Section 226 of the Income Tax Act, 1961 (‘Act’ for short) deals with other modes of recovery of income tax by the authorities of the Revenue. Section 226(3) (i) of the Act provides that the assessing officer is empowered by a notice in writing to require any person from whom money is due or may become due to the assessee, or to any person who holds or may subsequently hold money for or on account may subsequently to pay to the assessing officer either forthwith upon the money becoming due or being held or at or within the time specified in the notice so much of the money as is sufficient to pay the amount due by the assessee in respect of the arrears.

Section 226(3)(iii) requires a copy of the notice to be forwarded to the assessee at his last address known to the assessing officer and in the case of a joint account to all the joint account holders at their last addresses known to the assessing officer. The issue to be discussed in this article is whether the Revenue can take recourse to Section 226 (3) while there is a stay petition pending before the appellate authority with reference to decided case law.

In ‘Society of Franciscan (Hospitaller) Sisters V. Deputy Directors of Income tax (Exemption)’ – 2013 (2) TMI 240 - BOMBAY HIGH COURTthe petitioner is a public registered trust conducting educational institutions all over India as well as homes for early elderly, hostels for small children and health centers for the poor and needy. The petitioner was granted registration on 14.07.1975 under Section 12A. The petitioner made an amendment to the objects by which in the object clause a reference was incorporated to the rendering of services primarily for Catholics and in consonance with catholic principles.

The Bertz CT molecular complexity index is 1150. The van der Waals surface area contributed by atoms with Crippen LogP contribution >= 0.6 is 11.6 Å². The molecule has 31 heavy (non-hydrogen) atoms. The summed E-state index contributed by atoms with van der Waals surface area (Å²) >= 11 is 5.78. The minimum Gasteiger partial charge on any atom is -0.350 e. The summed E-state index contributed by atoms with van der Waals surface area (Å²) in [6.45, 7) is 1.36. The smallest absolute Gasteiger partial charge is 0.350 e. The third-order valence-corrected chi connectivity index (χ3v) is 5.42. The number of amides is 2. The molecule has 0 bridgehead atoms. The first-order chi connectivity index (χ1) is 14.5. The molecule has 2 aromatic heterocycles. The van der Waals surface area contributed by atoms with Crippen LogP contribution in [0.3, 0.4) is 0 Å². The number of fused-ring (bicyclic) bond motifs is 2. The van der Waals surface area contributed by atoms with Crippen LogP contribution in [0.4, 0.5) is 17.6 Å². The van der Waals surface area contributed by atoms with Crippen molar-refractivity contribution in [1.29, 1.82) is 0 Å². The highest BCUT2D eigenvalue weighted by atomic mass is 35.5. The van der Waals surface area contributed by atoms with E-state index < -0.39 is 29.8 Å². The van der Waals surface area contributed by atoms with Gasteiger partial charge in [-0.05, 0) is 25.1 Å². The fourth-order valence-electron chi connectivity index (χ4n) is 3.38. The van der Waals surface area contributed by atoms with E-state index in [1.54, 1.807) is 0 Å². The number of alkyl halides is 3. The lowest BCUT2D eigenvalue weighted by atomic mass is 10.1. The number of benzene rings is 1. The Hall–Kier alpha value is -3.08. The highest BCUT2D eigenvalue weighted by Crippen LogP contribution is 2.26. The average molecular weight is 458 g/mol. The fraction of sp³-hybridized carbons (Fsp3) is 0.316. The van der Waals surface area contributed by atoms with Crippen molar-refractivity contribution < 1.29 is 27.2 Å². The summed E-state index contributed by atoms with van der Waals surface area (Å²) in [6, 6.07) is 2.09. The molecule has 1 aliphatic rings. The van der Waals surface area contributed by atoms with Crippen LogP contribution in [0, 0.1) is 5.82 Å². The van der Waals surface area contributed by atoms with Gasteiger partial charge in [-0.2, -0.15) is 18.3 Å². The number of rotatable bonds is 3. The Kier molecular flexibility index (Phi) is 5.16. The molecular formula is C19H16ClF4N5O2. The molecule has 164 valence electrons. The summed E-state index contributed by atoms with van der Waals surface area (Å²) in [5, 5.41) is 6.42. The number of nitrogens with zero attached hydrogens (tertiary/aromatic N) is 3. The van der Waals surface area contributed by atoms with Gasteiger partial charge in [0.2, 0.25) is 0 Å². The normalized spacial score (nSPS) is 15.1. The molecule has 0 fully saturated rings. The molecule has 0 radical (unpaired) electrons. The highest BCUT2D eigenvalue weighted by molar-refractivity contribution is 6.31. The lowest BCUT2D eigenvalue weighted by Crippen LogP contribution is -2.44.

For the assessment year 2009-10 an order of assessment was passed under Section 143(3) denying exemption under Section 11 of the Act on the ground that the objects clause had been amended. Orders were also passed under Section 143(7) read with section 147 for the assessment years 2004-05 and 2006-07 withdrawing the exemption which had been granted already. Against the order the petitioner filed an appeal before the Commissioner of Income Tax (Appeals). A stay petition has also been filed. While this stay petition is pending the Revenue issued a communication for recovery of demands for the assessment years 2004-05 and 2006-07. The petitioner requested Revenue to keep in abeyance pending the disposal of the appeal. The petitioner also filed written submission.   Despite of this the Revenue issued a notice for recovery of outstanding amount of Rs. 11.72 crores for the said assessment years.

The Deputy Director of Income Tax (Exemption) also issued a notice to the petitioner’s bank under Section 226(3) calling upon the bank to pay over an amount of Rs. 11.72 crore towards the demand raised on the petitioner.   The bank was also informed that its officers must not contact the assessee till the payment is made to the Department.

The petitioner put forth the following submissions before the High Court: